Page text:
A line of fire snakes along a hillside at dusk on July 18 in Winthrop, Wash., where a fire destroyed about 100 homes. Officials say that fire damage, overall, is down this summer, but that firefighting costs are skyrocketing.
Elaine Thompson AP

Originally published on Wed July 30, 2014 7:07 pm

Though wildfires this summer have burned hundreds of homes and scorched thousands of square miles of land in Washington, Oregon and California, officials say that so far, this wildfire season could be worse.

But the cost of fighting those fires has skyrocketed, and the Obama administration and some in Congress say it's time to rethink how those dollars are spent.

In places like central Washington, watching the evening news has recently not been for the faint of heart, with daily broadcasts chronicling evacuations of local towns with the approach of "firestorms."

Read more
Politics
4:59 am
Wed July 30, 2014

Senate's Highway Trust Fund Bill Sets Up Conflict With The House

Originally published on Wed July 30, 2014 8:07 am

Copyright 2014 NPR. To see more, visit http://www.npr.org/.

Politics
5:20 am
Thu July 17, 2014

Proposal To Allow State Tolls On Interstates Hits Roadblocks

Originally published on Fri July 18, 2014 2:42 pm

Transcript

STEVE INSKEEP, HOST:

Let's talk a little more now about the effort to refill the federal highway trust fund, which is expected to run out of cash later this summer. A short-term fix passed the house earlier this week, and the Senate is said to consider a similar measure - that's the short term. Then there's the question of the longer-term. One possible solution from the White House would let states collect tolls on interstate highways. They've been prohibited from doing that for decades. Here's NPR's Brian Naylor.

Read more
Around the Nation
7:38 am
Sat July 12, 2014

Governors Talk Infrastructure At Annual Meeting

Originally published on Sat July 12, 2014 12:12 pm

The National Governors Association held its annual summer meeting in Nashville, Tenn. this week, and the collapsing highway trust fund was the centerpiece issue.

Politics
4:24 pm
Mon June 23, 2014

In Oklahoma Senate Race, A Choice Between Two Deep Shades Of Red

State Rep. T.W. Shannon (left) talks with U.S. Rep. James Lankford following a June 6 Republican candidate forum for the open U.S. Senate seat in Lawton, Okla.
Sue Ogrocki AP

Originally published on Mon June 23, 2014 8:07 pm

In Oklahoma, Republicans will vote Tuesday on a nominee to finish the term of current GOP Sen. Tom Coburn, who is retiring at year-end with two years left to spare. For the two front-runners, Rep. James Lankford and former state House Speaker T.W. Shannon, immigration has suddenly become an issue in the race.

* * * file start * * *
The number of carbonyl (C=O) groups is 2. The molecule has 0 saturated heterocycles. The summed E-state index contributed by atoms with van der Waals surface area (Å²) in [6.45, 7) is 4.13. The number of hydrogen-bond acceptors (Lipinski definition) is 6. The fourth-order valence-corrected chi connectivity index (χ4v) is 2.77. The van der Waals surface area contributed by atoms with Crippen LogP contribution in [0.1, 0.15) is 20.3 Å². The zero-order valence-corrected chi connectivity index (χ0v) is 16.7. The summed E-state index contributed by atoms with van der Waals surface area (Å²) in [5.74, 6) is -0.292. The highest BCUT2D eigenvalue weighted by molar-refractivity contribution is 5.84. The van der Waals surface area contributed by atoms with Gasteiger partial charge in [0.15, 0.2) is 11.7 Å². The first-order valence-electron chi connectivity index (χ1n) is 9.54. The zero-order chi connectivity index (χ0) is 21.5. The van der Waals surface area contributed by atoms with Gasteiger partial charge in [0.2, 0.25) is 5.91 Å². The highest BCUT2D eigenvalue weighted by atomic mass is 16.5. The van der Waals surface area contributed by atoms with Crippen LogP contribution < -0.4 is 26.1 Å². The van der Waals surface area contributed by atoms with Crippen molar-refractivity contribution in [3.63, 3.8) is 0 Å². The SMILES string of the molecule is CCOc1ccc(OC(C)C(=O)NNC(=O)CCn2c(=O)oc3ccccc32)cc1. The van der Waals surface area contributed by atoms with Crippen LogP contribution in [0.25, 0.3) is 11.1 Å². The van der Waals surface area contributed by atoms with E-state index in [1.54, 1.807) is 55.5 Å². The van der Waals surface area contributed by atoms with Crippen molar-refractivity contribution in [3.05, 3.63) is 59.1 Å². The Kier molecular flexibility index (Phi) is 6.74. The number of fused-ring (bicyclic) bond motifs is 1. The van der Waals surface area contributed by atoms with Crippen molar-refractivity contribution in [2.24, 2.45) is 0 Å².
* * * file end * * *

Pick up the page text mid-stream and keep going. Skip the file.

Read more
Politics
3:16 am
Thu June 12, 2014

Va. Students Abuzz As Star Professors Become Political Rivals

Randolph-Macon College economics professor Dave Brat defeated House Majority Leader Eric Cantor in Tuesday's primary.
Jay Paul Getty Images

Originally published on Thu June 12, 2014 12:16 pm

The upset of Rep. Eric Cantor by Dave Brat in Tuesday's primary rocked Washington. It also left its stamp on a tiny college in Ashland, Va. Brat is a professor at Randolph-Macon College — as is his next opponent, Democrat Jack Trammell.

Read more
Around the Nation
3:47 am
Tue June 10, 2014

How Coal Industry Jobs Coexist With Rising Sea Levels In Virginia

Rough surf pounds a fishing pier as Tropical Storm Hanna passes through Virginia Beach, Va., in 2008. Virginia is dependent on coal mining but it also faces routine flooding from rising sea levels.
Steve Helber AP

Originally published on Tue June 10, 2014 9:49 am

Skip Stiles stands on the edge of a small inlet known as the Hague, near downtown Norfolk, Va. The Chrysler Museum of Art is nearby, as are dozens of stately homes, all threatened by the water.

Read more
Fine Art
3:51 am
Mon May 26, 2014

From Yellowstone To Grand Canyon, WPA Posters Celebrate National Parks

Yellowstone serigraphs, circa 1939.
Courtesy of Doug Leen and the Interior Museum

Originally published on Mon May 26, 2014 7:23 am

If you've ever been to a national park and stopped off in the gift shop, you may have seen drawings of iconic park sights for sale as posters or post cards. The brightly colored print reproductions showcase the parks' impressive vistas, such as Yellowstone's Old Faithful geyser and the Grand Canyon's overlooks.

Read more

Pages